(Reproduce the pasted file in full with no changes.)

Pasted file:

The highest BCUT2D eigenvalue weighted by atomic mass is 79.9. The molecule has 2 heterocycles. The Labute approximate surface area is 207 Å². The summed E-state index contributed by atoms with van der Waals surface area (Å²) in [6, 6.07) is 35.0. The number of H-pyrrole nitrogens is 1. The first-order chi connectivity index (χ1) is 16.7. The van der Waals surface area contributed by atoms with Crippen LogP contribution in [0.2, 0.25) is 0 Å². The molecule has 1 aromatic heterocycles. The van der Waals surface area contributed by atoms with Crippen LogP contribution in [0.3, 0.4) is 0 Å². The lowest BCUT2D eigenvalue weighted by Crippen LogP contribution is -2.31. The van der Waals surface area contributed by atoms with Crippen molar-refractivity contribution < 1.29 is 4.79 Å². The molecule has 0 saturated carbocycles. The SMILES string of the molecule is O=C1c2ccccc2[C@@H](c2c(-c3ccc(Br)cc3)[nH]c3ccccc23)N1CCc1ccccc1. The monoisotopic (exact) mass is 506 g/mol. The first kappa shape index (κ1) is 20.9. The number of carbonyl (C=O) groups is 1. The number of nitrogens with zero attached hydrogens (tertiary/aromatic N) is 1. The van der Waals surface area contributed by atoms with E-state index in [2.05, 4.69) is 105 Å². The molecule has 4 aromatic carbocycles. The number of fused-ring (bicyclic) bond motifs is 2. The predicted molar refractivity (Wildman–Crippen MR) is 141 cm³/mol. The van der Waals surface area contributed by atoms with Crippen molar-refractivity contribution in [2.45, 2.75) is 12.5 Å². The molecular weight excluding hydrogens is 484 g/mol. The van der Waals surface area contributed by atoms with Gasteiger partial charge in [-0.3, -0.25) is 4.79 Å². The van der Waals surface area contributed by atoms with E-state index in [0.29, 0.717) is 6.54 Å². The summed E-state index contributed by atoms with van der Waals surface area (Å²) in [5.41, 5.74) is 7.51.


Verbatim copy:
The highest BCUT2D eigenvalue weighted by atomic mass is 79.9. The molecule has 2 heterocycles. The Labute approximate surface area is 207 Å². The summed E-state index contributed by atoms with van der Waals surface area (Å²) in [6, 6.07) is 35.0. The number of H-pyrrole nitrogens is 1. The first-order chi connectivity index (χ1) is 16.7. The van der Waals surface area contributed by atoms with Crippen LogP contribution in [0.2, 0.25) is 0 Å². The molecule has 1 aromatic heterocycles. The van der Waals surface area contributed by atoms with Crippen LogP contribution in [0.3, 0.4) is 0 Å². The lowest BCUT2D eigenvalue weighted by Crippen LogP contribution is -2.31. The van der Waals surface area contributed by atoms with Crippen molar-refractivity contribution < 1.29 is 4.79 Å². The molecule has 0 saturated carbocycles. The SMILES string of the molecule is O=C1c2ccccc2[C@@H](c2c(-c3ccc(Br)cc3)[nH]c3ccccc23)N1CCc1ccccc1. The monoisotopic (exact) mass is 506 g/mol. The first kappa shape index (κ1) is 20.9. The number of carbonyl (C=O) groups is 1. The number of nitrogens with zero attached hydrogens (tertiary/aromatic N) is 1. The van der Waals surface area contributed by atoms with E-state index in [2.05, 4.69) is 105 Å². The molecule has 4 aromatic carbocycles. The number of fused-ring (bicyclic) bond motifs is 2. The predicted molar refractivity (Wildman–Crippen MR) is 141 cm³/mol. The van der Waals surface area contributed by atoms with Crippen molar-refractivity contribution in [2.45, 2.75) is 12.5 Å². The molecular weight excluding hydrogens is 484 g/mol. The van der Waals surface area contributed by atoms with Gasteiger partial charge in [-0.3, -0.25) is 4.79 Å². The van der Waals surface area contributed by atoms with E-state index in [0.29, 0.717) is 6.54 Å². The summed E-state index contributed by atoms with van der Waals surface area (Å²) in [5.41, 5.74) is 7.51.